All this took some time getting used to but what is great is that a lot of excitement in this involvement is already showing: There is the new thinking about the technology stack that we are evolving for our Public Goods Lab work, the authoring and (successfully!) bidding for new commissioned work (e.g. Exlab) with other exciting work in the pipeline.  Then we have been rearranging our studio space to accommodate more fabrication space for our various projects. Now there is a corner for electronics prototyping with a kit bench that is slowly expanding for our circuit design and production.

We are slowly growing more capacity not just to fabricate electronics but in fact a wider range of components in house. At the moment we are adding ideas around 3d printing (rapid fabrication) and textiles to embedded electronics. We are also exploring motion capture technologies and the production of data landscapes using sound environments! This is very exciting also as we are re-interpreting ideas and processes previous Proboscis work to expand our exploration and play with notions around physical knowledge artefacts. We are looking to experiment in our various projects where we can take the ideas around them and what they could spark for different uses..

All the above is tied in with ongoing conversations with friends and colleagues I had made in my various previous places of work in an HE context (UCL & The Bartlett Faculty of the Environment & Central Saint Martins, The University of The Arts) where I was for example involved in projects around

  • Co-Presence & collaboration technologies with digital artefacts in virtual environment visualisations
  • Mapping, understanding factors and strategies producing higher quality urban/city spaces
  • Digital archives for architecture student works & new means of portfolio building, sharing and learning
  • Collaborative research knowledge spaces and archives
  • 3D printing in architecture design
  • Parametric modelling and Arduino  / Embedded electronics driven installations
  • Platforming of shared work spaces and collaboration environments

Being here as part of Proboscis is an exciting way for me to bring a lot of this experience of setting up and operating  Learning & Knowledge Spaces in the public realm. Watch out for our new works!

A catch up on Exlab

January 12, 2012 by · Comments Off on A catch up on Exlab 

We recently had a chance to meet everybody in the Exploratory Laboratory 2 project on the Jurassic Coast when we all got together at the main briefing event down in Bridport. We caught up with our partners, Julie Penfold  of pva MediaLab, Polly Gifford of Bridport Arts Centre,  Graham Waffen of Hive Beach Cafe and Caroline of the National Trust, and got to meet our science collaborators, fellow artists and hosting organisations.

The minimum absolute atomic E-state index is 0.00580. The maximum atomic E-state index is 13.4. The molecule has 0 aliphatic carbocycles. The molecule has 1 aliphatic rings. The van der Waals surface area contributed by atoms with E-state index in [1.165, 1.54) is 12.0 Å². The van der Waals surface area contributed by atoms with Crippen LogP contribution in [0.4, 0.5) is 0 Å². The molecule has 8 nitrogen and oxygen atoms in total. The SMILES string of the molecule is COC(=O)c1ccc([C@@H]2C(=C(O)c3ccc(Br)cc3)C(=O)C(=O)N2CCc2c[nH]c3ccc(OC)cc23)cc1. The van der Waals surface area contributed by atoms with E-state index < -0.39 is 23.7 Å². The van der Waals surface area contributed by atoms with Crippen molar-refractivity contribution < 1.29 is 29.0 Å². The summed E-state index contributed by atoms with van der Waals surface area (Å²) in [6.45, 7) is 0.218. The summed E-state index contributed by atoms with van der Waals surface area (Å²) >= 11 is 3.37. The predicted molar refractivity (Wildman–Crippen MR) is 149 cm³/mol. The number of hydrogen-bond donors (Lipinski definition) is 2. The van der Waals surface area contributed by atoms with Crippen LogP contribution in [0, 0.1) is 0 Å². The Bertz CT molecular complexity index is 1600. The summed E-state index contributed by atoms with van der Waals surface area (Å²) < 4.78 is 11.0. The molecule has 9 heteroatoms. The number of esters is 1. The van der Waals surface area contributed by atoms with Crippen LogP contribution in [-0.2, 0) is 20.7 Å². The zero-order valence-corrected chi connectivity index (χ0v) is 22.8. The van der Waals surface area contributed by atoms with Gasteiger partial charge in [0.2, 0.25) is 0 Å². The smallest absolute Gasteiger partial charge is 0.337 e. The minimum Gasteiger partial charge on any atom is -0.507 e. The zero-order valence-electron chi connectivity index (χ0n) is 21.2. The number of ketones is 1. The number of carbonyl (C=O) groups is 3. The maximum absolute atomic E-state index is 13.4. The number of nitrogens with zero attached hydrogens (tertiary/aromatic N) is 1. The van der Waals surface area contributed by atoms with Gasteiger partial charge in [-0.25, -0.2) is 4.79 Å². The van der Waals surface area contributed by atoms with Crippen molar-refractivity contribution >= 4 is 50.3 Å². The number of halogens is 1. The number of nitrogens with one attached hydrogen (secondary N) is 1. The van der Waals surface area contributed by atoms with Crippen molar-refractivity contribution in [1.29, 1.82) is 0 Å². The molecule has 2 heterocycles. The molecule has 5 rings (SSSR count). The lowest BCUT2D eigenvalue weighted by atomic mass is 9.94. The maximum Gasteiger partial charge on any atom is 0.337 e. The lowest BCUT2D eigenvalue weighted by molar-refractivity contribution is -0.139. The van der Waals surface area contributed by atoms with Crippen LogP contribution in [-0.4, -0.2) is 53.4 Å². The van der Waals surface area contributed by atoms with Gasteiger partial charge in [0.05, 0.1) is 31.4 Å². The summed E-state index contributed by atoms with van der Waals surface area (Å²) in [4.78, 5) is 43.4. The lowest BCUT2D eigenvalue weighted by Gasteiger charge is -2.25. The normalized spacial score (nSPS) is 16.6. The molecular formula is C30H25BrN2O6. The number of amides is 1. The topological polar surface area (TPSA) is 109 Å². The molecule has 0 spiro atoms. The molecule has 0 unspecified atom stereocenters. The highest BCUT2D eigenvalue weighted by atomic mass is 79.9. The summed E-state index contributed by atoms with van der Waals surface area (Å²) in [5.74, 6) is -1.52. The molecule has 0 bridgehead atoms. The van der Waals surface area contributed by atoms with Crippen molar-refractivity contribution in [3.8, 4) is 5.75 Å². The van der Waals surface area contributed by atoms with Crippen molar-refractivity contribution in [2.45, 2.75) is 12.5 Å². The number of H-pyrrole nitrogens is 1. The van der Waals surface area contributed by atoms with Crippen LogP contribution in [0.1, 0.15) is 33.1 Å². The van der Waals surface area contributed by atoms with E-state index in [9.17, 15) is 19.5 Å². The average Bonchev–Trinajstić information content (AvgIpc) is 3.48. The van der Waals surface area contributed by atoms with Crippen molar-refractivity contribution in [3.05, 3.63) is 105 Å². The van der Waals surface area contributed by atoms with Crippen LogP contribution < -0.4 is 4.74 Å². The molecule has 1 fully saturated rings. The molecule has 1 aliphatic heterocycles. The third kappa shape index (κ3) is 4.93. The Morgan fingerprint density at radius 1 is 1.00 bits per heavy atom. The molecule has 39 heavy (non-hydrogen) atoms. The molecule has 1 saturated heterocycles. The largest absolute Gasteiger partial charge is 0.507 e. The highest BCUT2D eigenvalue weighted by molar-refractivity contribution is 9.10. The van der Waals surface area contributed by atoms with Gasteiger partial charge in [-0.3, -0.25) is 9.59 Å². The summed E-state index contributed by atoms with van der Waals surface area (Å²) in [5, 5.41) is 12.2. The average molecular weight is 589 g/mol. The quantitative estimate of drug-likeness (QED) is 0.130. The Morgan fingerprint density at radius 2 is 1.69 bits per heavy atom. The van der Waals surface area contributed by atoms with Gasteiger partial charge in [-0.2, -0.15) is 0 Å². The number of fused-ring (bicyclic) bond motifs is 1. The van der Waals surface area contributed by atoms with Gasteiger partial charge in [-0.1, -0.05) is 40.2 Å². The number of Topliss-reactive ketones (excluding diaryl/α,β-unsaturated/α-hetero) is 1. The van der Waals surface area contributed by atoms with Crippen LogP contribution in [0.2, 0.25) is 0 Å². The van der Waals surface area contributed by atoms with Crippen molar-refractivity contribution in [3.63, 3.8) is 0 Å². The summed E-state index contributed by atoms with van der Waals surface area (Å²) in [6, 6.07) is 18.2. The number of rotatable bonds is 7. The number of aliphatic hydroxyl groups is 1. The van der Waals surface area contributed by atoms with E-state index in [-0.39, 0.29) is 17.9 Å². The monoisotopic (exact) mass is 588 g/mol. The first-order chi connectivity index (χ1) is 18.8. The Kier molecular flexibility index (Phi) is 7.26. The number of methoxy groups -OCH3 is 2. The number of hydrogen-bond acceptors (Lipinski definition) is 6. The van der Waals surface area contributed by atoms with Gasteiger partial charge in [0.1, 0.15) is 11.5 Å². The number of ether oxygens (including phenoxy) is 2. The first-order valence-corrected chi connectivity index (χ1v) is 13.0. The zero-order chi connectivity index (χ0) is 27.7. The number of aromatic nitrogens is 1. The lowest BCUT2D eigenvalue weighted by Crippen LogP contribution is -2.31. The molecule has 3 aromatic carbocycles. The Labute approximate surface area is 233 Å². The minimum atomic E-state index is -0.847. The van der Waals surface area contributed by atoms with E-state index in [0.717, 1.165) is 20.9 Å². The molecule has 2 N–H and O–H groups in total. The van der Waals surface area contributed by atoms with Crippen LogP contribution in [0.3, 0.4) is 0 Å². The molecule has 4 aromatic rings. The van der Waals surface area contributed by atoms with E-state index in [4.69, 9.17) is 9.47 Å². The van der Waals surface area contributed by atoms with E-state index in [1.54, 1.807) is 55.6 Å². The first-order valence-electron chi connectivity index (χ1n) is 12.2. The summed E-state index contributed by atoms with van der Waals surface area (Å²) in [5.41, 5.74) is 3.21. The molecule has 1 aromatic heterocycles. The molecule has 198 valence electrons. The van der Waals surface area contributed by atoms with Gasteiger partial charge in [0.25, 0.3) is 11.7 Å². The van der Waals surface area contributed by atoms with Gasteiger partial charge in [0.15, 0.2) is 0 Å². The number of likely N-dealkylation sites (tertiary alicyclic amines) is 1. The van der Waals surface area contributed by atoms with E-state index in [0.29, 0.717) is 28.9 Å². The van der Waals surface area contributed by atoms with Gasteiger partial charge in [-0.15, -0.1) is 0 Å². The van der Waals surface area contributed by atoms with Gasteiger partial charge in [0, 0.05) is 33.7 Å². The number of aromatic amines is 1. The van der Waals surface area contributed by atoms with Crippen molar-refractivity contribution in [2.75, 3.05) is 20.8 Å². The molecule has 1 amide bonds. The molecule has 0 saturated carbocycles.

The Exlab commissioned artists got together with the Exlab earth scientists, human geographers, production teams and hosts to have a round-robin set of presentations which all got us clued up about themes,  the teams and how they were linking with individual commissions.  It was exciting to make new connections outside and across our disciplines and see very different points of view and approaches in our various practices.

On the second day of our trip we kicked off our local research for our own Storyweir exploring the relationship between people and the geology.

We got a better grasp the lay of the physical geology and land around the Hive Beach cafe area at Burton Bradstock, explored stretches of the landscape and the beach between Burton Bradstock and Bridport and started with a ‘deep dive’ into the local archives discovering many nuggets of  local history and relations to this site that is rich in both the geological history of the mid Jurassic (with rich deposits of fossils in parts of the cliffs)  and the social history, myths, folklore, industry (rope and net making), farming and mackerel fishing.


Robotville Festival visit

December 12, 2011 by · Comments Off on Robotville Festival visit 

research robots on show at the Ldonon Science Museum at the Robotville Festival


I went to a really fun private view for the Robotville Festival at the London Science Museum the other week. It was robots-galore with a fresh sliced view on the current state of play in European robotics research. Why was it useful and fun? It was not a poster and film session – Oh no! IT was a full blown live set of live demonstrations with researchers presenting there current research prototypes in different challenges around human computer interaction in the filed of robotics.

It was particularly interesting as it gave the public a direct opportunity to not just see  the robot prototypes in action but also to strike up conversations with the researchers behind the work. It was a surprising, charming and sometimes even disconcerting window on what we will see in the near future around us, in the shop, in public venues, even at home for purposes anywhere from servicing, entertainment to commerce. All in all it was a fascinating snapshot  of the current state of play in robotics research in Europe.

Watch a video of the Robotville event at the Lodnon Science Museum